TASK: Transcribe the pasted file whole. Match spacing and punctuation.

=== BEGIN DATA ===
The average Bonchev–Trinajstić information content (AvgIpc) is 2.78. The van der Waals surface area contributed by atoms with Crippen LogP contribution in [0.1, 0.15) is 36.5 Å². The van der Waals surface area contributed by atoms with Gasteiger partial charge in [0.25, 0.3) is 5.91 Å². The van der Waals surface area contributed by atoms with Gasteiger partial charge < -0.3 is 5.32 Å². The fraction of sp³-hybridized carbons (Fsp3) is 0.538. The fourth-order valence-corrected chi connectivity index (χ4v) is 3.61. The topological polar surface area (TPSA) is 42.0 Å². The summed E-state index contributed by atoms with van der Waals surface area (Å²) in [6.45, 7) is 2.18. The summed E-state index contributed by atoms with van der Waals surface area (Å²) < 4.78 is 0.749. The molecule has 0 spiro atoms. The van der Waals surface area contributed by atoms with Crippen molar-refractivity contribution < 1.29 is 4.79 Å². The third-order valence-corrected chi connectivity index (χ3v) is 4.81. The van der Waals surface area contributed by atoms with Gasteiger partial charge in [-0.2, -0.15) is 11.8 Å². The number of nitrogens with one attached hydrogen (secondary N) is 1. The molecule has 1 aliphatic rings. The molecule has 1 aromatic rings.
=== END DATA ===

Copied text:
The average Bonchev–Trinajstić information content (AvgIpc) is 2.78. The van der Waals surface area contributed by atoms with Crippen LogP contribution in [0.1, 0.15) is 36.5 Å². The van der Waals surface area contributed by atoms with Gasteiger partial charge in [0.25, 0.3) is 5.91 Å². The van der Waals surface area contributed by atoms with Gasteiger partial charge < -0.3 is 5.32 Å². The fraction of sp³-hybridized carbons (Fsp3) is 0.538. The fourth-order valence-corrected chi connectivity index (χ4v) is 3.61. The topological polar surface area (TPSA) is 42.0 Å². The summed E-state index contributed by atoms with van der Waals surface area (Å²) in [6.45, 7) is 2.18. The summed E-state index contributed by atoms with van der Waals surface area (Å²) < 4.78 is 0.749. The molecule has 0 spiro atoms. The van der Waals surface area contributed by atoms with Crippen molar-refractivity contribution < 1.29 is 4.79 Å². The third-order valence-corrected chi connectivity index (χ3v) is 4.81. The van der Waals surface area contributed by atoms with Gasteiger partial charge in [-0.2, -0.15) is 11.8 Å². The number of nitrogens with one attached hydrogen (secondary N) is 1. The molecule has 1 aliphatic rings. The molecule has 1 aromatic rings.